Johnson & Johnson (J&J) is the subject of a California lawsuit alleging that the “family company” colluded with pharmaceutical consultant Omnicare to push its drugs on nursing home residents. Among the charges are allegations that J&J violated federal Medicaid laws with its schemes to maximize profits.
According to the suit, J&J was paying kickbacks to Omnicare to promote its drugs above those of other manufacturers, and convincing doctors that switching to J&J drugs was in their patients’ best interests. The arrangement also included whitewashing these kickbacks as “performance rebates” that would be issued as “year-end bonuses.”
“Residents were overcharged for their medications, had additional medications administered and were unlawfully switched to Johnson & Johnson drugs,” explains the lawsuit. These medications included Floxin, Levaquin, Risperdal, Ultram, Duragesic, Procrit and Aciphex.
During their joint meetings to discuss “performance goals,” J&J allegedly trained Omnicare employees to use “scripted communications” to convince physicians to switch their patients to J&J drugs as opposed to whatever they were currently on. This was included as part of the J&J’s “Active Intervention Program,” which basically is just a fancy name pushing its drugs on seniors.
J&J even went out of its way to bypass federal laws that protect the interests of the Medicaid program. Medicaid provisions include a “best price law” that is designed to keep costs low for Medicaid reimbursement and when drug discounts and rebates exceed a certain threshold, the drug company would have to then pass those on to Medicaid. But J&J is said to have worked with Omnicare to develop a scheme to avoid this threshold.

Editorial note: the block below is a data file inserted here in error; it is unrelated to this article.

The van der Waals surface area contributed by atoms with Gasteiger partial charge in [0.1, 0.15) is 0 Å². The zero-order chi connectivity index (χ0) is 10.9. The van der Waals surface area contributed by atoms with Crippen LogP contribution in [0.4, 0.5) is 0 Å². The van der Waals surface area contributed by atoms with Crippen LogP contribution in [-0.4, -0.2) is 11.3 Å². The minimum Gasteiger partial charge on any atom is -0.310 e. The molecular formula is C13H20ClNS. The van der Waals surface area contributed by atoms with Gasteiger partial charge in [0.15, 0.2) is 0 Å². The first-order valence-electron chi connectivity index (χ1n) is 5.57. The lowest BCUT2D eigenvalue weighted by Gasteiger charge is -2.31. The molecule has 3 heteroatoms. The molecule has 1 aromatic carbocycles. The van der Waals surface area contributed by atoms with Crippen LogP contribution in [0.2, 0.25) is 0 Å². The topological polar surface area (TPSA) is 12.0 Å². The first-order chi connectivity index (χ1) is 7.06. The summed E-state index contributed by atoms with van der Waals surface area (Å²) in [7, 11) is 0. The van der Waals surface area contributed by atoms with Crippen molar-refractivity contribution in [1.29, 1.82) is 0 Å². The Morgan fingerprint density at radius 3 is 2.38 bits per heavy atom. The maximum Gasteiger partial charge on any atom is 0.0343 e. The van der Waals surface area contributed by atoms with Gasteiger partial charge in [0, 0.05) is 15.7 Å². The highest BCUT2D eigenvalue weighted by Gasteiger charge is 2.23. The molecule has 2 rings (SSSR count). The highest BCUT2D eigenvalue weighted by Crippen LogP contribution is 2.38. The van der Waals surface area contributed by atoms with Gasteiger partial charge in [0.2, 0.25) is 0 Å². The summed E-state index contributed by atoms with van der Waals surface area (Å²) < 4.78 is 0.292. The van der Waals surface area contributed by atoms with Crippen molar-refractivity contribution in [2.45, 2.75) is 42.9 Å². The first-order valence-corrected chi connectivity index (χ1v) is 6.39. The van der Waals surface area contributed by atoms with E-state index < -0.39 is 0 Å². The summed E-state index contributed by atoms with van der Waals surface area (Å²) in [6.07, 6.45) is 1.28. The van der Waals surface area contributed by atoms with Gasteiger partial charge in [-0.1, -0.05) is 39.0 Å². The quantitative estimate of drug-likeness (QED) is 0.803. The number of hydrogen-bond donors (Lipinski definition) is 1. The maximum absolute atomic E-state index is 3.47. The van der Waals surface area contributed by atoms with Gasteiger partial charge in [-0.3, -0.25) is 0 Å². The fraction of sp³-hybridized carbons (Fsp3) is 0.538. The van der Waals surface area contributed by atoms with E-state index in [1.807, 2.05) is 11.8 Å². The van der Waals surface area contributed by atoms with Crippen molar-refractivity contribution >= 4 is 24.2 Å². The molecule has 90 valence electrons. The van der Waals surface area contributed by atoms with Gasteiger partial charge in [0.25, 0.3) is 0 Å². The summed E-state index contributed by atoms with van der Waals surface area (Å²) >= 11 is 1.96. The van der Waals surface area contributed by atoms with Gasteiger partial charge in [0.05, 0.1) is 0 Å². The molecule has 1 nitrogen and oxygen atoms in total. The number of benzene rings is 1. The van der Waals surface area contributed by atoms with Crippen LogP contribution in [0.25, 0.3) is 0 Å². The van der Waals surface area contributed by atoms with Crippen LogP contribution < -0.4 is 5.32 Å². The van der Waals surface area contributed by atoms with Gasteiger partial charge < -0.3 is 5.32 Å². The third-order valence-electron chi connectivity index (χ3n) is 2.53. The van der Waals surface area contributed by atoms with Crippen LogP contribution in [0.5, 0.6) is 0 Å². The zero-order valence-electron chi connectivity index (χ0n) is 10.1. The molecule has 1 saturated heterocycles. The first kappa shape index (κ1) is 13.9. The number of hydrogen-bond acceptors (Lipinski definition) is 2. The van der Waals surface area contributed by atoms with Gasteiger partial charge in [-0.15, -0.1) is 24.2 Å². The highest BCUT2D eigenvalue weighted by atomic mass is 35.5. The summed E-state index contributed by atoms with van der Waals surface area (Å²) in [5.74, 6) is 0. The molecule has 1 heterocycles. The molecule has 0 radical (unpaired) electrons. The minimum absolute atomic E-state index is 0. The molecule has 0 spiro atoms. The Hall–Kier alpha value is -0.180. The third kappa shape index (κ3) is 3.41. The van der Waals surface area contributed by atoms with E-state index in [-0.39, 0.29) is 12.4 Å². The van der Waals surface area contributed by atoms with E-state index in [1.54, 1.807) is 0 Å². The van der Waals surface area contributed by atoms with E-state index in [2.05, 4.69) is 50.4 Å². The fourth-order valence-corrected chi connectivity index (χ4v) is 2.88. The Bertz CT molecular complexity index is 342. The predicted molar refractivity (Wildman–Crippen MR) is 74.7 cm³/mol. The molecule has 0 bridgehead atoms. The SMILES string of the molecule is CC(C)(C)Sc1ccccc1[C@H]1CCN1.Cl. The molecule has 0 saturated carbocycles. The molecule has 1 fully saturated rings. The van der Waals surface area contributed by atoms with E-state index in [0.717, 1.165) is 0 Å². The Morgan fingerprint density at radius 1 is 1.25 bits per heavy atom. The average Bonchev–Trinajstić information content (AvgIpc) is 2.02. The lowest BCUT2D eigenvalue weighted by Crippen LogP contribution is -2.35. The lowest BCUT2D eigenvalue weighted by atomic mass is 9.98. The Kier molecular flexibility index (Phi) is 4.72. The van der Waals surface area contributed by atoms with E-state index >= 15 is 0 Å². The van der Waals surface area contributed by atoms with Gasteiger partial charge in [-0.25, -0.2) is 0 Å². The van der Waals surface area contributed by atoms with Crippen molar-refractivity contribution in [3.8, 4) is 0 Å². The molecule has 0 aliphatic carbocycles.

If the threshold was breached, Omnicare would have to initiate a retroactive price adjustment in order not to lose its kickback. So the company participated with J&J to make sure that didn’t happen.
If the allegations are true, J&J has demonstrated itself to be unscrupulous in its business practice, willing to do whatever it takes to rake in the highest profit. Not only this, it will also have violated federal law.
The class-action suit includes two groups of patients: those nationwide and those specifically in the state of California. Any nursing home patients who received drugs or services under Omnicare between April 1, 1997, and the present are eligible to participate in the suit.
Even eligible patients who have since passed away can have their estate included in the suit.